7. 7. TRADITIONAL THEORISTS Rick Altman argues that genres are usually defined in terms of media language (SEMANTIC elements) and codes (e.g. in the horror genre: gothic architecture, dark atmosphere, victims, criminal weapons, or even stars, like Christopher Lee, who became notorious for his frightening role in the early Dracula) or certain ideologies and narratives (SYNTACTIC elements – suspense, anxiety, terror) Jonathan Culler (1978) – Generic conventions exist to establish a contract between creator and reader so as to make certain expectations operative, allowing compliance and deviation from the accepted modes of intelligibility. Acts of communication are rendered intelligible only within the context of a shared conventional framework of expression. Tom Ryall (1998) sees this framework provided by the generic system; therefore, genre becomes a cognitive repository of images, sounds, stories, characters, and expectations.
  8. 8. TRADITIONAL THEORISTS Steve Neale (1980) argues that Hollywood’s generic regime performs two inter-related functions: i) to guarantee meanings and pleasures for audiences ii) to offset the considerable economic risks of industrial film production by providing cognitive collateral against innovation and difference. Much of the pleasure of popular cinema lies in the process of ‘difference in repetition” - Recognition of familiar elements and in the way those elements might be orchestrated in an unfamiliar fashion or in the way that unfamiliar elements might be introduced. Texts often exhibit the conventions of more than one genre. John Hartley notes that ‘the same text can belong to different genres in different countries of times’. E.g. Alien as bearing the iconography of a Science Fiction film, but the stylistic approach of a Horror , used specifically to unsettle the audience.
  9. 9. CONTEMPORARY THEORISTS David Chandler: Every genre positions those who participate in a text of that kind: as interviewer or interviewee, as listener or storyteller, as a reader or a writer, as a person interested in political matters, as someone to be instructed or as someone who instructs; each of these “positioning’s” implies different possibilities for response and for action. Each written text provides a ‘reading position’ for readers, a position constructed by the writer for the ‘ideal reader’ or the text. (Kress 1988) Thus, embedded within texts are assumptions about the ‘ideal reader’, including their attitudes towards the subject matter and often their class, age, gender and ethnicity. Traditionally, genres (particularly literary genres) tended to be regarded as fixed forms, but contemporary theory emphasises that both their forms and functions are dynamic. David Buckingham argues that ‘genre is not... Simply “given” by the culture: rather, it is in a constant process of negotiation and change’ Buckingham’s argument therefore compares to those opinions of Steve Neale’s.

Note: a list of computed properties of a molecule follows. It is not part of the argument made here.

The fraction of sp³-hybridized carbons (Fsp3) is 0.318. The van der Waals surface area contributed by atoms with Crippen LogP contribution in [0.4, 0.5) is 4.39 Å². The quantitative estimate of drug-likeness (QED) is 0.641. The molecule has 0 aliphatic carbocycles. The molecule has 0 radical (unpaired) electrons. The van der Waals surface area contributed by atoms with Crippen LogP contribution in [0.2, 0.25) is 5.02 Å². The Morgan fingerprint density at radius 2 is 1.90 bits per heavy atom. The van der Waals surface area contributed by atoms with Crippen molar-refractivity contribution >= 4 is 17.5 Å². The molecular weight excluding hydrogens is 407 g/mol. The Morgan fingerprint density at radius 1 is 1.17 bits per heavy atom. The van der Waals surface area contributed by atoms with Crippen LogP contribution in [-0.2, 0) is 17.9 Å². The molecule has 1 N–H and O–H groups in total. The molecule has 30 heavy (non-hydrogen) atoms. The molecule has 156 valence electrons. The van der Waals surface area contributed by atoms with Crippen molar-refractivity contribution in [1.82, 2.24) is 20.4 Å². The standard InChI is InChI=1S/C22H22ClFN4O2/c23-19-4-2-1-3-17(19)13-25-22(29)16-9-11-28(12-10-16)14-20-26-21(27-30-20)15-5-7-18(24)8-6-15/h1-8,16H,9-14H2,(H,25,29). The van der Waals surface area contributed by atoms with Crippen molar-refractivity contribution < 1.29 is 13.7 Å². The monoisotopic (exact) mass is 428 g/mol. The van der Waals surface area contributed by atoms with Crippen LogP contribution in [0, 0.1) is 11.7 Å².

10. 10. GENRE AND AUDIENCE ‘Uses and gratifications’ research has identified many potential pleasures of genre, including the following:  One pleasure may simply be the recognition of the features of a particular genre because of our familiarity with it. Recognition of what is likely to be important (and what is not), derived from out knowledge of the genre, is necessary in order to follow a plot.  Genres may offer various emotional pleasures such as empathy and escapism – a feature which some theoretical commentaries seem to lose sight of. Aristotle, of course, acknowledged the special emotional responses which were linked to different genres. Deborah Knight notes that ‘satisfaction is guaranteed with genre; the deferral of the inevitable provides the additional pleasure of prolonged anticipation’ (Knight 1994).
  11. 11. GENRE AND AUDIENCE Steve Neale (1980) argues that pleasure is derived from ‘repetition and difference’; there would be no pleasure without difference. We may derive pleasure from observing how the conventions of the genre are manipulated (Abercrombie 1996). We may also enjoy the stretching of a genre in new directions and the consequent shifting of out expectations. David Chandler - Other pleasures can be derived from sharing out experience of a genre with others within an ‘interpretive community’ which can be characterised by its familiarity with certain genres (See Slide 6 for other genre theorists opinions on how genre is effected by audience)